In conclusion, the requirements needed to achieve polymer blend demixing in a Langmuir monolayer are the following: spreadable, insoluble polymers, with the same amphiphilicity degree, combined to a certain chemical mismatch of the side moieties are necessary in order to cause lateral demixing at the air/water interface. The polyalkyl methacrylate example investigated in the chapter represented a suitable model system, since the methacrylate backbone guarantees that the different polymers have the same affinity towards the water subphase, while the different ester moieties drive the occurrence of lateral demixing. The dependency of the lateral demixing on the difference in length between the two ester side groups chosen was demonstrated. A rather complex interplay of forces regulates the distribution of the polymer coils in the monolayer: subtle alterations of this complex balance might favor the dewetting of the mixture in a single domain, together with the layering of the blended polymers along the direction normal to the air/water interface, as well as accumulation of one polymer at the domain edge, instead of the occurrence of the lateral phase separation. Furthermore, the possibility to control emulsification of two–dimensional demixed polymer blends was proven. This was achieved by use of a diblock copolymer, which acted as a lineactant by adsorbing at the contact line of the polymer domains. The calculations demonstrated the possibility to extend the lineactant concept, first elaborated in the context of lipid membrane investigations, to the field of study of polymer thin films.
Van eiwitten in platland tot bionanotechnologie in Wageningen
Norde, W. - \ 2010
Wageningen : Wageningen Universiteit - ISBN 9789085855767 - 28
eiwitten - oppervlakten - grensvlak - nanotechnologie - bionanotechnologie - oppervlaktechemie - oppervlakteverschijnselen - proteins - surfaces - interface - nanotechnology - bionanotechnology - surface chemistry - surface phenomena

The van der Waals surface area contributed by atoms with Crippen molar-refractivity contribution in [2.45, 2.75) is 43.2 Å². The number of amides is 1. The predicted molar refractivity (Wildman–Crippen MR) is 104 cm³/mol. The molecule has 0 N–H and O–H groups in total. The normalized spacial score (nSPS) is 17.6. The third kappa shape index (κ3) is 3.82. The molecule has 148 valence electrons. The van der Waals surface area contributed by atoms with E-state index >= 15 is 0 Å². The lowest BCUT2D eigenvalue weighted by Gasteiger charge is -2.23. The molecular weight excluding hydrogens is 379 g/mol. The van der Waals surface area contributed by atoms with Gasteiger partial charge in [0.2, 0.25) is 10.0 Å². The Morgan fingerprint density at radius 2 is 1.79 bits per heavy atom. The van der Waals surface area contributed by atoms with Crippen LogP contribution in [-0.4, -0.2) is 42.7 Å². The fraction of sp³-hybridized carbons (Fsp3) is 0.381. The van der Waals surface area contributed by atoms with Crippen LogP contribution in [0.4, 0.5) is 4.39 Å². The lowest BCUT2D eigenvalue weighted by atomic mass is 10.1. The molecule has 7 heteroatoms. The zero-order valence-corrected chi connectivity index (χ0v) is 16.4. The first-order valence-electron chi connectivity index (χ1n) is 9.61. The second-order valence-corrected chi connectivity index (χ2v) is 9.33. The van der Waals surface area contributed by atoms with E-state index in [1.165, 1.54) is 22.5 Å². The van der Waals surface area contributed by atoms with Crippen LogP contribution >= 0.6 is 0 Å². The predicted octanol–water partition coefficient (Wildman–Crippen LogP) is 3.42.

Physics of associative polymers : bridging time and length scales
Sprakel, J.H.B. - \ 2009
Wageningen University. Promotor(en): Martien Cohen Stuart; Frans Leermakers, co-promotor(en): Jasper van der Gucht. - S.l. : s.n. - ISBN 9789085853657 - 237
polymeren - colloïden - micellen - reologische eigenschappen - oppervlakteverschijnselen - polymers - colloids - micelles - rheological properties - surface phenomena - cum laude
cum laude graduation (with distinction)
Modification of silicon nitride and silicon carbide surfaces for food and biosensor applications
Rosso, M. - \ 2009
Wageningen University. Promotor(en): Han Zuilhof; Remko Boom, co-promotor(en): Karin Schroen. - [S.l. : S.n. - ISBN 9789085853794 - 221
organische verbindingen - unimoleculaire films - microfiltratie - nanotechnologie - oppervlaktechemie - oppervlakteverschijnselen - organic compounds - unimolecular films - microfiltration - nanotechnology - surface chemistry - surface phenomena
Silicon-rich silicon nitride (SixN4, x > 3) is a robust insulating material widely used for the coating of microdevices: its high chemical and mechanical inertness make it a material of choice for the reinforcement of fragile microstructures (e.g. suspended microcantilevers, micro-fabricated membranes-“microsieves”) or for the coating of the exposed surfaces of sensors (field-effect transistors, waveguide optical detectors). To a more limited extent, silicon carbide (SiC) can find similar applications, and this material also starts to be more and more applied in coating and sensor technologies.
In all these applications, control over the surface properties of inorganic materials is crucial, for example to avoid blockage of membranes during filtration, or to provide sensor surfaces with specific (bio-)recognition properties. In this thesis, a variety of methods is developed to obtain and study robust functional coatings on SixN4 and SiC. These enable a whole new range of applications involving biocompatible and bio-specific surfaces, while retaining the bulk mechanical, structural, electrical or optical properties of the inorganic substrates.